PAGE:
Cluster Munitions Ban Moves Ahead -- Unexpectedly
Cluster munitions are bomblets encased in a large carrying container dropped by aircraft or fired by long range artillery. At a preset altitude the container opens, spilling the bomblets in a pattern that is often compared to landmine fields. The most modern cluster munitions can be targeted against armored vehicles as well as troop carriers or unprotected infantry. Each bomblet has a timer or other control that is supposed to detonate or otherwise render inactive any bomblet that has not exploded after the predesignated time period – usually hours or days – has passed.
The problem is with that “supposed.” Older munitions had dud (unexploded or active) rates of 20 to 40 percent, and even the most recently produced munitions could have a one-to-two percent dud rate, potentially as many as 40 to 60 bomblets that malfunction and effectively became landmines waiting for a child, a farmer, an animal to disturb them, causing explosions that more often than not are fatal.
As in 1996, when many governments refused to step forward and lead the drive to develop an international treaty banning anti-personnel landmines, non-governmental organizations provided significant support to the few countries willing to press for the ban. Meeting in Ottawa, representatives from more than 50 governments were jolted when Canada called for a treaty banning all anti-personnel mines. Over the next 12 months, Austria, Germany, Belgium, and Norway hosted meetings at which details of the comprehensive ban were developed. When the September meeting in Oslo ended, eighty-nine countries pledged to support the draft document when it was opened for signing in December 1997 in Ottawa. In less than two years enough governments had ratified the treaty to make it “effective.” By January 2007, more than 150 countries had ratified or signed the treaty.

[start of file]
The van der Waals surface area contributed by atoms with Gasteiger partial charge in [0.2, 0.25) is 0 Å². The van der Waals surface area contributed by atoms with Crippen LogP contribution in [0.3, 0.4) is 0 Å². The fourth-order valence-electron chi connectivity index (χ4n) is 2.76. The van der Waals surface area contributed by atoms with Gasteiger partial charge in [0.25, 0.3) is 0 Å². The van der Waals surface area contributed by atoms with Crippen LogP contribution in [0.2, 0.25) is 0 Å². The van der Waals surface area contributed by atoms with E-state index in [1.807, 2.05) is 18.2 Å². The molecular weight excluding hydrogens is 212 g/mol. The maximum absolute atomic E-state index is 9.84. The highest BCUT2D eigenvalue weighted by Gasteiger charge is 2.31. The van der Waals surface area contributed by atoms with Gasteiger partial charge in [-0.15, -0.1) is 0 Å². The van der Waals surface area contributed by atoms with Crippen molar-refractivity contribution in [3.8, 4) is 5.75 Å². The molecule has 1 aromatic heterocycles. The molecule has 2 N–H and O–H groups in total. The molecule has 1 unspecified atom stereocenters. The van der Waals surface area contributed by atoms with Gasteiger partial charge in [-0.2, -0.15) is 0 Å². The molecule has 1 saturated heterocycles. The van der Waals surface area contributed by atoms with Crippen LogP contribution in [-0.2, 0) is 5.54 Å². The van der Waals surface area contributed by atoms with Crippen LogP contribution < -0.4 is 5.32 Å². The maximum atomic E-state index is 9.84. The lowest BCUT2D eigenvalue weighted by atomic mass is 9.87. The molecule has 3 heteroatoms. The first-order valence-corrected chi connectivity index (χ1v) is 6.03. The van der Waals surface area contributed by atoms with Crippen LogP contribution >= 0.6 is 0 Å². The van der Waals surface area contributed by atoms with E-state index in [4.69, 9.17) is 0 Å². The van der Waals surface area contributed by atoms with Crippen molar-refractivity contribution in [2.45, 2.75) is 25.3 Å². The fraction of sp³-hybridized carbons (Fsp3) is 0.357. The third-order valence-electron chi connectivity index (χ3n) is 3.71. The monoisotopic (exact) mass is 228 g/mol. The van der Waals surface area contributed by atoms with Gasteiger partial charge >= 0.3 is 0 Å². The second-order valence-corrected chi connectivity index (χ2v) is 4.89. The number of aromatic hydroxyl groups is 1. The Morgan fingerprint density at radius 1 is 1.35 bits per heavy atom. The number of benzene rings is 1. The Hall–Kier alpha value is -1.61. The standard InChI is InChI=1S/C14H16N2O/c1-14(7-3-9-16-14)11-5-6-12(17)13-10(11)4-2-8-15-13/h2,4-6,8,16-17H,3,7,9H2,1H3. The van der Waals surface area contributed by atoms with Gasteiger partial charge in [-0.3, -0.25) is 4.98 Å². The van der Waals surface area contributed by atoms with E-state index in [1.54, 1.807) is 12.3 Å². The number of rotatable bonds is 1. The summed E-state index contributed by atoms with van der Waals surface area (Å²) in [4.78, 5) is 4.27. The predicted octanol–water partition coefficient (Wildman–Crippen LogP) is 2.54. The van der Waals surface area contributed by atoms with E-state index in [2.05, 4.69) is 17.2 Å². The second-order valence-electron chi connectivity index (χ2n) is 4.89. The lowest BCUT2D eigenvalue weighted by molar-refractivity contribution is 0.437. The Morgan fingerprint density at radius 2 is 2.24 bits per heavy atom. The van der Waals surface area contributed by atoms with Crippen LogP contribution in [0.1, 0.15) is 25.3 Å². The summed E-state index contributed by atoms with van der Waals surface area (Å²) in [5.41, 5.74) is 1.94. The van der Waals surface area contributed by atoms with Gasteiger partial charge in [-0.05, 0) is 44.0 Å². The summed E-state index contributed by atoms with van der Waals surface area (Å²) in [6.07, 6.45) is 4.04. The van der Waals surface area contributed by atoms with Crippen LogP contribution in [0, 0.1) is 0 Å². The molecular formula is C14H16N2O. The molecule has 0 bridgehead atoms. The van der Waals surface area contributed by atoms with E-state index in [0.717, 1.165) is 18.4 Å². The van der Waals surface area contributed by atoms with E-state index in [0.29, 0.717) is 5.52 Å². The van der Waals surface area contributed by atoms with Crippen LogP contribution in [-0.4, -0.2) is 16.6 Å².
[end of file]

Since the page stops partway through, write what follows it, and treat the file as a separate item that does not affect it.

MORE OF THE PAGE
The 2007 Oslo meeting attracted 49 countries, of whom 46 signed the following declaration detailing their goal and a time frame to complete and open for signature an international treaty affecting cluster munitions.
Declaration by the Oslo Conference on Cluster Munitions, 22-23 February 2007
A group of States, United Nations Organisations, the International Committee of the Red Cross, the Cluster Munitions Coalition and other humanitarian organisations met in Oslo on 22 – 23 February 2007 to discuss how to effectively address the humanitarian problems caused by cluster munitions.
Recognising the grave consequences caused by the use of cluster munitions and the need for immediate action, states commit themselves to:
1. Conclude by 2008 a legally binding international instrument that will:
(i) prohibit the use, production, transfer and stockpiling of cluster munitions that cause unacceptable harm to civilians, and
(ii) establish a framework for cooperation and assistance that ensures adequate provision of care and rehabilitation to survivors and their communities, clearance of contaminated areas, risk education and destruction of stockpiles of prohibited cluster munitions.
2. Consider taking steps at the national level to address these problems.
3. Continue to address the humanitarian challenges posed by cluster munitions within the framework of international humanitarian law and in all relevant fora.
4. Meet again to continue their work, including in Lima in May/June and Vienna in November/December 2007, and in Dublin in early 2008, and welcome the announcement of Belgium to organise a regional meeting.
Now the real work begins.